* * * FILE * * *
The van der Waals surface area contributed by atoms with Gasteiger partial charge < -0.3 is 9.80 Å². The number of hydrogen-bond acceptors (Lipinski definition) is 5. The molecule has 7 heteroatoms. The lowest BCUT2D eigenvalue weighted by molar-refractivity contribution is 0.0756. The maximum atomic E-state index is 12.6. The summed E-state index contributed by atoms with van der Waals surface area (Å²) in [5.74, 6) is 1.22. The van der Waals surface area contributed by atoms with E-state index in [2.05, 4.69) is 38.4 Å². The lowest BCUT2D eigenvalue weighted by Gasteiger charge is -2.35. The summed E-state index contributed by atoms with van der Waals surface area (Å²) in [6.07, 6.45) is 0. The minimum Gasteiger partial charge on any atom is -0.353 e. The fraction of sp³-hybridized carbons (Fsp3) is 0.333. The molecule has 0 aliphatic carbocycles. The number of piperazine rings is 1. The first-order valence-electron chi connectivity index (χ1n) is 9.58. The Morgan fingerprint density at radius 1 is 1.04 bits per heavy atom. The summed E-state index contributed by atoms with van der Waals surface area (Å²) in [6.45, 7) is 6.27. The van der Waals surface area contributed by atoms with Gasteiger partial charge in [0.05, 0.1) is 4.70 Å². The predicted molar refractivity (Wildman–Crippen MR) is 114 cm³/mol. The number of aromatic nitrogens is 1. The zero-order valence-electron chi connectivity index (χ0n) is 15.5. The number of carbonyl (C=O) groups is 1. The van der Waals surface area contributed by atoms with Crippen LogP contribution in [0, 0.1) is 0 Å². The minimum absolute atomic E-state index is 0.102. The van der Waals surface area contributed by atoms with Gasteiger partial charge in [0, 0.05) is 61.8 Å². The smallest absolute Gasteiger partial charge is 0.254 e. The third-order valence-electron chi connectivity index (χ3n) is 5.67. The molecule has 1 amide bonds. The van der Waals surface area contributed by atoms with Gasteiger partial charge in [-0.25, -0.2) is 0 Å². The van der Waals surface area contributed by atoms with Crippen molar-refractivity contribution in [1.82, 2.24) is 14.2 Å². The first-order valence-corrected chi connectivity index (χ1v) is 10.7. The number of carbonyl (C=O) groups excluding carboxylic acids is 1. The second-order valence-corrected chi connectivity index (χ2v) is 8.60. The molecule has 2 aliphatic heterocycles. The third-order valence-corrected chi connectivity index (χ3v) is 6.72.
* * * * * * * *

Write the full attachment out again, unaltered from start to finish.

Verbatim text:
The van der Waals surface area contributed by atoms with Gasteiger partial charge < -0.3 is 9.80 Å². The number of hydrogen-bond acceptors (Lipinski definition) is 5. The molecule has 7 heteroatoms. The lowest BCUT2D eigenvalue weighted by molar-refractivity contribution is 0.0756. The maximum atomic E-state index is 12.6. The summed E-state index contributed by atoms with van der Waals surface area (Å²) in [5.74, 6) is 1.22. The van der Waals surface area contributed by atoms with E-state index in [2.05, 4.69) is 38.4 Å². The lowest BCUT2D eigenvalue weighted by Gasteiger charge is -2.35. The summed E-state index contributed by atoms with van der Waals surface area (Å²) in [6.07, 6.45) is 0. The minimum Gasteiger partial charge on any atom is -0.353 e. The fraction of sp³-hybridized carbons (Fsp3) is 0.333. The molecule has 0 aliphatic carbocycles. The number of piperazine rings is 1. The first-order valence-electron chi connectivity index (χ1n) is 9.58. The Morgan fingerprint density at radius 1 is 1.04 bits per heavy atom. The summed E-state index contributed by atoms with van der Waals surface area (Å²) in [6.45, 7) is 6.27. The van der Waals surface area contributed by atoms with Gasteiger partial charge in [0.05, 0.1) is 4.70 Å². The predicted molar refractivity (Wildman–Crippen MR) is 114 cm³/mol. The number of aromatic nitrogens is 1. The zero-order valence-electron chi connectivity index (χ0n) is 15.5. The number of carbonyl (C=O) groups is 1. The van der Waals surface area contributed by atoms with Crippen LogP contribution in [0, 0.1) is 0 Å². The minimum absolute atomic E-state index is 0.102. The van der Waals surface area contributed by atoms with Gasteiger partial charge in [0, 0.05) is 61.8 Å². The smallest absolute Gasteiger partial charge is 0.254 e. The third-order valence-electron chi connectivity index (χ3n) is 5.67. The molecule has 1 amide bonds. The van der Waals surface area contributed by atoms with Gasteiger partial charge in [-0.25, -0.2) is 0 Å². The van der Waals surface area contributed by atoms with Crippen molar-refractivity contribution in [1.82, 2.24) is 14.2 Å². The first-order valence-corrected chi connectivity index (χ1v) is 10.7. The number of carbonyl (C=O) groups excluding carboxylic acids is 1. The second-order valence-corrected chi connectivity index (χ2v) is 8.60. The molecule has 2 aliphatic heterocycles. The third-order valence-corrected chi connectivity index (χ3v) is 6.72.